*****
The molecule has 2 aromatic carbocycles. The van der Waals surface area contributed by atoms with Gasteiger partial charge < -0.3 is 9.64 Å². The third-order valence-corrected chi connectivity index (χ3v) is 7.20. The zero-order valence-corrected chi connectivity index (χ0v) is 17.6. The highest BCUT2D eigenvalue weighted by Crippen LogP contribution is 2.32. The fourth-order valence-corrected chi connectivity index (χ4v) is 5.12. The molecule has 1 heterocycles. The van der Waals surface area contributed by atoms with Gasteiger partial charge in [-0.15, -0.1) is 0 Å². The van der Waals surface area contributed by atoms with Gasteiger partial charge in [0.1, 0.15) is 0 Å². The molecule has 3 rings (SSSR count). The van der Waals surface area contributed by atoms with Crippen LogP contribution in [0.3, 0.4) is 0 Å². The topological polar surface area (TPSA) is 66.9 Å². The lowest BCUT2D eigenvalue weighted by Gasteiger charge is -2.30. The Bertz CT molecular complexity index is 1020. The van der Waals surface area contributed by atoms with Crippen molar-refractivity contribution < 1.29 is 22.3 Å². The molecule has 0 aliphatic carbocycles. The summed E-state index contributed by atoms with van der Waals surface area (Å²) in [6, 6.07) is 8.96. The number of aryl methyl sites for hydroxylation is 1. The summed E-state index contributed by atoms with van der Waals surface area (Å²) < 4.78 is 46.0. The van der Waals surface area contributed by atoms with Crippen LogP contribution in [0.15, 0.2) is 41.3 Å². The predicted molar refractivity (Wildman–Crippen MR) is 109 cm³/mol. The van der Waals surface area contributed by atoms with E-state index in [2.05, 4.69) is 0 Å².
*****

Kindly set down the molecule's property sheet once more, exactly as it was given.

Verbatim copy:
The molecule has 2 aromatic carbocycles. The van der Waals surface area contributed by atoms with Gasteiger partial charge < -0.3 is 9.64 Å². The third-order valence-corrected chi connectivity index (χ3v) is 7.20. The zero-order valence-corrected chi connectivity index (χ0v) is 17.6. The highest BCUT2D eigenvalue weighted by Crippen LogP contribution is 2.32. The fourth-order valence-corrected chi connectivity index (χ4v) is 5.12. The molecule has 1 heterocycles. The van der Waals surface area contributed by atoms with Gasteiger partial charge in [-0.15, -0.1) is 0 Å². The van der Waals surface area contributed by atoms with Gasteiger partial charge in [0.1, 0.15) is 0 Å². The molecule has 3 rings (SSSR count). The van der Waals surface area contributed by atoms with Crippen LogP contribution in [0.3, 0.4) is 0 Å². The topological polar surface area (TPSA) is 66.9 Å². The lowest BCUT2D eigenvalue weighted by Gasteiger charge is -2.30. The Bertz CT molecular complexity index is 1020. The van der Waals surface area contributed by atoms with Crippen molar-refractivity contribution < 1.29 is 22.3 Å². The molecule has 0 aliphatic carbocycles. The summed E-state index contributed by atoms with van der Waals surface area (Å²) in [6, 6.07) is 8.96. The number of aryl methyl sites for hydroxylation is 1. The summed E-state index contributed by atoms with van der Waals surface area (Å²) < 4.78 is 46.0. The van der Waals surface area contributed by atoms with Crippen LogP contribution in [0.15, 0.2) is 41.3 Å². The predicted molar refractivity (Wildman–Crippen MR) is 109 cm³/mol. The van der Waals surface area contributed by atoms with E-state index in [2.05, 4.69) is 0 Å².